THEATRE REVIEW: The Last Five Years, St James Theatre

running until 3 December

Jason Robert Brown’s two-hander musical is known for its unique structural twist: it’s the story of a relationship seen from both the man and woman’s perspective, but each travels a different way through their timeline, only meeting briefly in the middle for one duet (‘The Next Ten Minutes’). As Jamie travels forwards, from the first dates to the end of their marriage, Cathy travels backwards – from last goodbye to first kiss.

Samantha Barks as Cathy. Photo: Scott Rylander
Samantha Barks as Cathy. Photo: Scott Rylander

Directed by Brown himself, the production brings together experienced (yet still only 26!) musical theatre star Samantha Barks, of I’d Do Anything and Les Misérables fame, and actor Jonathan Bailey, best known for his work in straight dramas at the National Theatre and on the small screen. Having always admired his performances, it’s interesting to see Bailey branch out into musical theatre. While his voice sounds a little Disneyfied at times, and the bigger notes feel forced, overall it’s a solid performance and his comic timing is absolutely spot-on in numbers such as ‘Moving Too Fast’ and ‘The Schmuel Song’. Barks has a similar chance to show off her comedy chops in ‘A Summer In Ohio’, as she writes home to Jamie with tales of her summer acting job and her eccentric colleagues and flatmates. In more poignant numbers, Barks is predictably impressive in her vocal performance with highlights including opener ‘Still Hurting’ and ‘See, I’m Smiling’.

The timeline trick is what elevates this song cycle; without it, it’s a slightly humdrum story of a failed romance. The plot was based on Brown’s own relationships with his ex-wife Theresa O’Neill – so much so that she threatened legal action on the grounds it was too close to reality – and it certainly has its touching moments. Yet there is something too middle-of-the-road about the two characters; while I don’t necessarily need high drama in every show I see, there needs to be something meatier to hold our attention throughout.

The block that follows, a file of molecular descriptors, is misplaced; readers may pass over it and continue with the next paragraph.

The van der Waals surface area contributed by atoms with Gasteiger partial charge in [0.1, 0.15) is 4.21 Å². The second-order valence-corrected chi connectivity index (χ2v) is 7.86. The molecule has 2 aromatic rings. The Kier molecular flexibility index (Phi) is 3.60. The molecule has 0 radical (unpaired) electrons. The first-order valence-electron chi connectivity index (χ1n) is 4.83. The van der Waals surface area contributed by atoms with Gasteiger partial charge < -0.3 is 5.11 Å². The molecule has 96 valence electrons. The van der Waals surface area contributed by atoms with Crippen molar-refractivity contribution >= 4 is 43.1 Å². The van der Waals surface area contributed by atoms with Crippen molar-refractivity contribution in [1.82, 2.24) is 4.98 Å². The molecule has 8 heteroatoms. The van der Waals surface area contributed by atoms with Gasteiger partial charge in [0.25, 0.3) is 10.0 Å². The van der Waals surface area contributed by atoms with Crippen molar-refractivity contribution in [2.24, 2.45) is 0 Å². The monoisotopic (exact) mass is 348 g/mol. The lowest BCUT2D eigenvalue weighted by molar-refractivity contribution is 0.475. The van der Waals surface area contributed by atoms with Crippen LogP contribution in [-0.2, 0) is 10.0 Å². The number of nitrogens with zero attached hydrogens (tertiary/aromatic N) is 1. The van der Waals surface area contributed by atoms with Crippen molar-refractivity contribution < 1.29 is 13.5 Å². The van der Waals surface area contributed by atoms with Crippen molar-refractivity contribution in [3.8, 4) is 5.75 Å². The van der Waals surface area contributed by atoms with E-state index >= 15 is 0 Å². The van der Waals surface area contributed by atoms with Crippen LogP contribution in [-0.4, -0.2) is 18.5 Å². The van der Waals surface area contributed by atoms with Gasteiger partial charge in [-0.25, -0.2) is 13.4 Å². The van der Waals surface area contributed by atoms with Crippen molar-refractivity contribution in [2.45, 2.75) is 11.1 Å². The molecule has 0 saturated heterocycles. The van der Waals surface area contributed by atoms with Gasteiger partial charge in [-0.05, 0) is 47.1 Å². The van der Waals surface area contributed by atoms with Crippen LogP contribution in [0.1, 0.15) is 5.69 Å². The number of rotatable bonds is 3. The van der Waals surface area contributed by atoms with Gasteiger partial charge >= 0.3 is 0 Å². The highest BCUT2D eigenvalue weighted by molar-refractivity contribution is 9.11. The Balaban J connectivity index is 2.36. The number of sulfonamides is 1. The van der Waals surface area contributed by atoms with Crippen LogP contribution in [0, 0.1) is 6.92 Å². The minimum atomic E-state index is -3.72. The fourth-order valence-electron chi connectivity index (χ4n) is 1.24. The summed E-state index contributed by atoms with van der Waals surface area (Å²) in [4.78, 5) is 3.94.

Jonathan Bailey as Jamie. Photo: Scott Rylander
Jonathan Bailey as Jamie. Photo: Scott Rylander

If the drama is underplayed, the set is overwrought with too many fussy details that mean an almost constant flow of rather shaky set pieces being moved on and off, and unnecessary digital screens that add nothing (this is a bugbear of mine – please designers, only use digital work if it really enhances the show, not just to prove that you can!). Indeed, if the design had been simpler, perhaps the emotion and heart of the piece would have shone through more strongly with fewer distractions. However, the positioning of the orchestra on a mezzanine above the action works well and it’s a delight to have the talented live band in view.

This production certainly has a few weaknesses then. Yet it’s still an enjoyable evening’s theatre and Bailey and Barks do a great job, both exhibiting their characters’ warmth and likeability alongside their flaws. Jamie in particular is a tricky part to negotiate in this instance, as he is shown in a worse light (intriguing when you remember Brown based this on his own experiences) and both the performance and direction do well at not piling all the blame on him, despite his actions.

This was a pleasant if not earth-shattering introduction to a show I hadn’t seen before, and while I might not be rushing back to the St James for now, I’ll certainly look out for more musical performances by Barks and Bailey soon.

Click here for more information.

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